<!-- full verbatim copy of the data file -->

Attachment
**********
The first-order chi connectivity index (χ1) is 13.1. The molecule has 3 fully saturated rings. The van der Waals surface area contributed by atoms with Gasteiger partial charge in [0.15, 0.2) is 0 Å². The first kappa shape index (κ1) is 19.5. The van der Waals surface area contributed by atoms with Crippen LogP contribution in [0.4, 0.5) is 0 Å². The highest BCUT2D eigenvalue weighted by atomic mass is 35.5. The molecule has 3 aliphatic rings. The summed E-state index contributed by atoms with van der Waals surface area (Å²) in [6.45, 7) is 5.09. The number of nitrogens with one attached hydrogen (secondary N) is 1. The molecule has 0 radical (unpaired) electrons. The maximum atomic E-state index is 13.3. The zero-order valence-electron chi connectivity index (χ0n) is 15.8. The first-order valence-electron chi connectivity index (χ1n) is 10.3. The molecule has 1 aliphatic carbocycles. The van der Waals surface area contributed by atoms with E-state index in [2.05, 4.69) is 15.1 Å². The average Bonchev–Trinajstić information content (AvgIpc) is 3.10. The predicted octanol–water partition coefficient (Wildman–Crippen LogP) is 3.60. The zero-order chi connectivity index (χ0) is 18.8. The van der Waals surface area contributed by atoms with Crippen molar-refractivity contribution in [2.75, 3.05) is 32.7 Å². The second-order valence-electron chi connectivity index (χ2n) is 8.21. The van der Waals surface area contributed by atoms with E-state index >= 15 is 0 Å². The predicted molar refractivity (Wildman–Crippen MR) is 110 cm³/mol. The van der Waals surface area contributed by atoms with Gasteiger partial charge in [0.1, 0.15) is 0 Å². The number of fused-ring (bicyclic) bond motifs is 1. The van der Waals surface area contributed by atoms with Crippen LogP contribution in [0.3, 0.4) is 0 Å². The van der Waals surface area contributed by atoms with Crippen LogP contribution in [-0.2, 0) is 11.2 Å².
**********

The first-order chi connectivity index (χ1) is 13.1. The molecule has 3 fully saturated rings. The van der Waals surface area contributed by atoms with Gasteiger partial charge in [0.15, 0.2) is 0 Å². The first kappa shape index (κ1) is 19.5. The van der Waals surface area contributed by atoms with Crippen LogP contribution in [0.4, 0.5) is 0 Å². The highest BCUT2D eigenvalue weighted by atomic mass is 35.5. The molecule has 3 aliphatic rings. The summed E-state index contributed by atoms with van der Waals surface area (Å²) in [6.45, 7) is 5.09. The number of nitrogens with one attached hydrogen (secondary N) is 1. The molecule has 0 radical (unpaired) electrons. The maximum atomic E-state index is 13.3. The zero-order valence-electron chi connectivity index (χ0n) is 15.8. The first-order valence-electron chi connectivity index (χ1n) is 10.3. The molecule has 1 aliphatic carbocycles. The van der Waals surface area contributed by atoms with E-state index in [2.05, 4.69) is 15.1 Å². The average Bonchev–Trinajstić information content (AvgIpc) is 3.10. The predicted octanol–water partition coefficient (Wildman–Crippen LogP) is 3.60. The zero-order chi connectivity index (χ0) is 18.8. The van der Waals surface area contributed by atoms with Crippen molar-refractivity contribution in [2.75, 3.05) is 32.7 Å². The second-order valence-electron chi connectivity index (χ2n) is 8.21. The van der Waals surface area contributed by atoms with E-state index >= 15 is 0 Å². The predicted molar refractivity (Wildman–Crippen MR) is 110 cm³/mol. The van der Waals surface area contributed by atoms with Gasteiger partial charge in [0.1, 0.15) is 0 Å². The number of fused-ring (bicyclic) bond motifs is 1. The van der Waals surface area contributed by atoms with Crippen LogP contribution in [0.3, 0.4) is 0 Å². The van der Waals surface area contributed by atoms with Crippen LogP contribution in [-0.2, 0) is 11.2 Å².